Do not try to improve seat belt comfort with padding or cushions or sit on any mats or cushions. If you find your set belt is really uncomfortable, ask the vehicle manufacturer if they have a recommended comfort device.

 

Pregnant Women

Like any other driver or passenger, pregnant women must wear a seat belt. There is no automatic exemption for them. Wearing a seat belt may not be comfortable, but it improves safety for both mother and unborn baby.

 

The lap strap should go across the hips, fitting comfortably under the bump, while the diagonal strap should be placed between the breast and around the bump.

 

Airbags

Airbags systems differ from car to car, therefore always check and follow specific advice from the manufacturer or in the owner’s handbook. This is particularly important in relation to children and frontal airbags. Rear facing children car seats should never be used where a front seat is protected by an active frontal airbag.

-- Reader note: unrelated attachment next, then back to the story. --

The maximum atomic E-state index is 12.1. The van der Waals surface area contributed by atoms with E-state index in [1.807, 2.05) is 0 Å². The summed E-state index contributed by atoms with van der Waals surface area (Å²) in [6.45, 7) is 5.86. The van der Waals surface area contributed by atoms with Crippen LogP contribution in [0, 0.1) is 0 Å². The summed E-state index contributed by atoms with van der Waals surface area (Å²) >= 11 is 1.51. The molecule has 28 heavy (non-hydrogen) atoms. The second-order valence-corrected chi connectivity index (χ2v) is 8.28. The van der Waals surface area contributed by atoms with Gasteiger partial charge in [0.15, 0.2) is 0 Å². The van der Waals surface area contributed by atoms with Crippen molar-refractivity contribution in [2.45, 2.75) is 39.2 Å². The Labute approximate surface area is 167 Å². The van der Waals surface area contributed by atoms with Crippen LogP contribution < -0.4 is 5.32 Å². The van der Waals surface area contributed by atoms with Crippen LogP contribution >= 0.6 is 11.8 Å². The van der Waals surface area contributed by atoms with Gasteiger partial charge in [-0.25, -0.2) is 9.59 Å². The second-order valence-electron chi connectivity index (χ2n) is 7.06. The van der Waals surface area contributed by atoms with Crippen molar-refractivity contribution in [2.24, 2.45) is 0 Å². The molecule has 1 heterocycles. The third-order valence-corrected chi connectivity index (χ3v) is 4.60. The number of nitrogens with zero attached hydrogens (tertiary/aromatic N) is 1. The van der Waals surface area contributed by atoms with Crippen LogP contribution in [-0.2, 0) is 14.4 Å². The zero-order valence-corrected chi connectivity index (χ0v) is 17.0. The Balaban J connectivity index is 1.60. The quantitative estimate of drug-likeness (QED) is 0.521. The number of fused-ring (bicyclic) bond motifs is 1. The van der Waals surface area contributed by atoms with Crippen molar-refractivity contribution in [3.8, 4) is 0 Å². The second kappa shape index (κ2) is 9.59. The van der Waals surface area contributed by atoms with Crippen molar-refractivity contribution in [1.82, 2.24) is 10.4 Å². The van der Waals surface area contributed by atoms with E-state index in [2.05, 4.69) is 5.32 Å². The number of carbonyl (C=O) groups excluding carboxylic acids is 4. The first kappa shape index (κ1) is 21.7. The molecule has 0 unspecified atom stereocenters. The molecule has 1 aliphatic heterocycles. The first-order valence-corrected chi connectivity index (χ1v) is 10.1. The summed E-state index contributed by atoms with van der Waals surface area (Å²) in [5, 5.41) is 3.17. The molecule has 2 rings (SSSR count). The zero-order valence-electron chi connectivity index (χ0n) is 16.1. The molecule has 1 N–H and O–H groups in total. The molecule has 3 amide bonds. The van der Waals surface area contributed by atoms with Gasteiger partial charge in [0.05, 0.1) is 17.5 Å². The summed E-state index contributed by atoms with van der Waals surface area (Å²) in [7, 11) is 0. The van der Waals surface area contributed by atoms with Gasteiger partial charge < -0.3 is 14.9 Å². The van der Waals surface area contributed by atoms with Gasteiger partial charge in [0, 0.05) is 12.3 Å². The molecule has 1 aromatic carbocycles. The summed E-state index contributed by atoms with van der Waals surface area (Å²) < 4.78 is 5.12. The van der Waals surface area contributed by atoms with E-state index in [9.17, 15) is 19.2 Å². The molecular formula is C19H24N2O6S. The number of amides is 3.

Studies show that airbags reduce severe head injuries in crashes. However airbags are not substitutes for seat belts – they are designed to work with them. Given the speed and force with which an airbag inflates, it is vitally important that you always wear your set belt and that you do not sit too close to the steering wheel or dashboard. The Department for Transport recommends that the distance between the centre of the steering wheel to your breastbone should be at least 24 cm or 10 inches.

 

Disabled person’s belts

Disabled divers or passengers may need to use specially adapted belts know as ‘disabled person’s belts’. Their design may differ from the standard lap or 3-point seat belt and they are intended for use solely by disabled people.

 

Child car seats